By the beginning of the fifth decade, m0st people must reach for reading glasses to see the small print. There is no drug for far-sightedness, but doctors have f0und something that could help many to get out of sight forever.
Lateralism happens when the lens in the eye becomes overturned and unable to focus properly. One patient noticed the first symptoms when he could no longer bond the navy node. "I just did not see the end of the rope anymore," former sailor Rick Timmerman said. Doctors hope that they will be able to restore sharp vision to the near-proximity of a tiny litter. In a ten-hour operation, a laser surgeon makes a cut in the cornea. While the LASIK operation brings back vision to the patients, this procedure cures close vision. The podium blocks the uncategorized light, and the small aperture allows focus-focused entry, which improves vision and brings sharpness in the eye of closely related subjects. "This is the first time that people are able to see sharply and remotely and close to the same eye," says Thomas S. Tooma, director of the TLC Laser Eye Center in Newport Beach, California. In one European study, 80 percent of patients had diopters reduced to zero after one year. Timmerman is one of the first users of the new technique and is pleased with the results. "I personally helped my friend set a cl0set, searched for a sealed screw, and did not see it even though he was wearing glasses," he says. The AcuF0cus cornea is currently undergoing clinical trials on 45 to 60 year-olds suffering from fever and the lens should be on the market for up to two years.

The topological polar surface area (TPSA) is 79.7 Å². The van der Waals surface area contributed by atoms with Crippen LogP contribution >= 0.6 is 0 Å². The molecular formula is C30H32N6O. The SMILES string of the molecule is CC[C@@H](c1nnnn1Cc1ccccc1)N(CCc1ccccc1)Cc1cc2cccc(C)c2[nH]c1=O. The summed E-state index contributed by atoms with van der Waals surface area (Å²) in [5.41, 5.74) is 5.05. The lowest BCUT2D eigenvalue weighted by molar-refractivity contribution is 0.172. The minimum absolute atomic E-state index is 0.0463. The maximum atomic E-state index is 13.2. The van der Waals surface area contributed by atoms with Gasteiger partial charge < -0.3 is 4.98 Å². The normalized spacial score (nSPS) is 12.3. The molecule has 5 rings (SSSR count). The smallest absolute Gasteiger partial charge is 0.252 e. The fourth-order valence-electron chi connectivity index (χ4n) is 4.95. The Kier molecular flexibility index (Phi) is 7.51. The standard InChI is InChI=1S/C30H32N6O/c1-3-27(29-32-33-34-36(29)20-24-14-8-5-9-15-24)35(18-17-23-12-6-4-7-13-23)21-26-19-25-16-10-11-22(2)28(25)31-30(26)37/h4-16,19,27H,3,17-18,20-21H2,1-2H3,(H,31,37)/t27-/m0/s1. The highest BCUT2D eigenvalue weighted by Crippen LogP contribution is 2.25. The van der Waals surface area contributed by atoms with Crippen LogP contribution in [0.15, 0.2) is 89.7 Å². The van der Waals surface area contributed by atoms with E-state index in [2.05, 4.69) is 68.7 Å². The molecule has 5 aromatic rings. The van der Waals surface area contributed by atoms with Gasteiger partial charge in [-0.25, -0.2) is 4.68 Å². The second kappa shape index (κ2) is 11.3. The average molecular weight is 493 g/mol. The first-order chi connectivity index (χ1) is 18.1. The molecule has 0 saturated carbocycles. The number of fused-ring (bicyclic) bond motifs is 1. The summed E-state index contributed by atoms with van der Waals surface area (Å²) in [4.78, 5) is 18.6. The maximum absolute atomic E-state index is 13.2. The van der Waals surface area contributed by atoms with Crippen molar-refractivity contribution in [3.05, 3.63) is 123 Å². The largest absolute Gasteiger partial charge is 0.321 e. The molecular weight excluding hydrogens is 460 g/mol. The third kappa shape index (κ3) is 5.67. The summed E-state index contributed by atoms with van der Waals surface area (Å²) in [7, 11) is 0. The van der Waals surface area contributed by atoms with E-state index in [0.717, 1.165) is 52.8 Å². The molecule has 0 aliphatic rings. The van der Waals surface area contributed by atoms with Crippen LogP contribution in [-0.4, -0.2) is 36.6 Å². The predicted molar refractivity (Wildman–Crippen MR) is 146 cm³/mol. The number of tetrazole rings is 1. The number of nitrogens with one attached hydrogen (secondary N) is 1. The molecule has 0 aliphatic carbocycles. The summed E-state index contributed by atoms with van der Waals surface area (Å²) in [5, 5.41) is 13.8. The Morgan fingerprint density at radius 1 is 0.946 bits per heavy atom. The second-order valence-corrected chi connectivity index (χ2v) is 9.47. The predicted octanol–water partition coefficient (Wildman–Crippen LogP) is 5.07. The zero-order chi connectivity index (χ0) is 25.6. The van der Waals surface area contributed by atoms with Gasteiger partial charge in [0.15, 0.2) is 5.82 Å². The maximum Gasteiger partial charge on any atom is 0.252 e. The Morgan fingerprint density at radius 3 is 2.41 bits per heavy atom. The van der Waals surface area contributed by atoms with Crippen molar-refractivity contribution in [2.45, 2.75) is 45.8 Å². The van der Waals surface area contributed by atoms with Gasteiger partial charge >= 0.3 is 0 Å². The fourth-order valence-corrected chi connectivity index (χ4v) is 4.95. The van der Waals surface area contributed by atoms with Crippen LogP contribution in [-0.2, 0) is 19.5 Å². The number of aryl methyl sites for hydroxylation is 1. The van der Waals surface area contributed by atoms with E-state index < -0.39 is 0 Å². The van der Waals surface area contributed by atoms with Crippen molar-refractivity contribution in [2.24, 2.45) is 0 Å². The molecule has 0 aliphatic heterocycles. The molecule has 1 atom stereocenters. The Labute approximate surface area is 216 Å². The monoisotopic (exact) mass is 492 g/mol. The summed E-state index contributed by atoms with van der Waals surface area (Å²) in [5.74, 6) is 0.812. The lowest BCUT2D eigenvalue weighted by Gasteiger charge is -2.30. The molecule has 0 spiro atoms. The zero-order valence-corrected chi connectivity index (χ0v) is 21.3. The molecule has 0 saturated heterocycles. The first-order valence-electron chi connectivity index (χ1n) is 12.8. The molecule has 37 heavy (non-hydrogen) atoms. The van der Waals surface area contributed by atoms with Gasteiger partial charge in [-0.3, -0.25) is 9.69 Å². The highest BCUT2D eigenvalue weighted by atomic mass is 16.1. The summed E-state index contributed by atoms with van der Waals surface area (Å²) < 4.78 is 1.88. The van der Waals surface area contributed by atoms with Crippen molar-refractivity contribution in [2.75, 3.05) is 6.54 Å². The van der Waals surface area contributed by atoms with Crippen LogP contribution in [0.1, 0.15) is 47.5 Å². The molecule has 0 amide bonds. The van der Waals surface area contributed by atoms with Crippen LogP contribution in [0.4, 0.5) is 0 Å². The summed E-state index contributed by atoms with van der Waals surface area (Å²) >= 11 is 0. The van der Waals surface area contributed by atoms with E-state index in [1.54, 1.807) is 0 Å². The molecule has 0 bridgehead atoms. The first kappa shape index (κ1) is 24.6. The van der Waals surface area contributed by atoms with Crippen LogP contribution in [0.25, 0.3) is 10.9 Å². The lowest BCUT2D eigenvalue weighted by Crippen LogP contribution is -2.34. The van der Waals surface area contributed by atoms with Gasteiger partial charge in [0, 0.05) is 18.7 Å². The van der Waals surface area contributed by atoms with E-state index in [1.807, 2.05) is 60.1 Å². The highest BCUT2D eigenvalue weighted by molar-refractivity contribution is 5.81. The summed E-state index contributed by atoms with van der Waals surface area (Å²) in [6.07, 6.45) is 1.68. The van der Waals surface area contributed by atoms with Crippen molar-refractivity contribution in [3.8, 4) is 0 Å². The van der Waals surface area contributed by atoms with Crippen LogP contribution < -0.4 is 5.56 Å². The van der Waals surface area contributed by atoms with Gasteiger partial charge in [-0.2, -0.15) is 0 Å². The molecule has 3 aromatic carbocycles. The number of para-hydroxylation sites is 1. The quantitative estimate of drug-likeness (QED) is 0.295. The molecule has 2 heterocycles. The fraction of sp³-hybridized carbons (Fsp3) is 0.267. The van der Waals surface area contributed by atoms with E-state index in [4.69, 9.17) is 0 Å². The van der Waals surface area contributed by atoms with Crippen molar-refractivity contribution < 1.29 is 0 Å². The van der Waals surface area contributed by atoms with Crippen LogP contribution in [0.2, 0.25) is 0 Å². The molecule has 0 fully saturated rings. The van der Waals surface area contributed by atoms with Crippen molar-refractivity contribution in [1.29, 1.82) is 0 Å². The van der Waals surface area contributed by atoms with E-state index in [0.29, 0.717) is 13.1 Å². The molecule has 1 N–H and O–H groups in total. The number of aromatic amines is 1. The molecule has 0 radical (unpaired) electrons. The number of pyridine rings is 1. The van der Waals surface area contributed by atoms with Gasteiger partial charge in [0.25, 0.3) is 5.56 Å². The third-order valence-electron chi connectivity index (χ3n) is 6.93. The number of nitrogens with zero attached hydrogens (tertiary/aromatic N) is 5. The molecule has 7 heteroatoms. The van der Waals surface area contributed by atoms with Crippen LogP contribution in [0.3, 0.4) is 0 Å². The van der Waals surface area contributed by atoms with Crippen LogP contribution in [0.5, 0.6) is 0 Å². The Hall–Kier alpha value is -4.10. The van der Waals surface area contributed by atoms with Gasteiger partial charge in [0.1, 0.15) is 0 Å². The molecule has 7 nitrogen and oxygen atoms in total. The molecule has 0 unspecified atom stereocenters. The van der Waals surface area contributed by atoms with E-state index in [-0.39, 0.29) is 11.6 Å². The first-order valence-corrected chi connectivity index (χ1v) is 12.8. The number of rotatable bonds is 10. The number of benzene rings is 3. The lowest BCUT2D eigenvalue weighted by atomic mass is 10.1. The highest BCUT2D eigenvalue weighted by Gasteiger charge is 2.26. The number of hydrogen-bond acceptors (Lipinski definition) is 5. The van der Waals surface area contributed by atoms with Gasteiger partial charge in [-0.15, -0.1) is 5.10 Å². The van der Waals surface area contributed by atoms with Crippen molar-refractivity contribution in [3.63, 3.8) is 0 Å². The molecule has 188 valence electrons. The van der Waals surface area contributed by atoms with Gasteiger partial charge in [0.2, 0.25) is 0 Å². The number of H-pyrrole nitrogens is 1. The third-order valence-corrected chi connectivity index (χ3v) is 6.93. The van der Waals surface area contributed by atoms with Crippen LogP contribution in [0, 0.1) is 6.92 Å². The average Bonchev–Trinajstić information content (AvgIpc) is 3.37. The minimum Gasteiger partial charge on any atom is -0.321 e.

Source: Ivanhoe Newswire (Archives of Neurology, Internet Edition)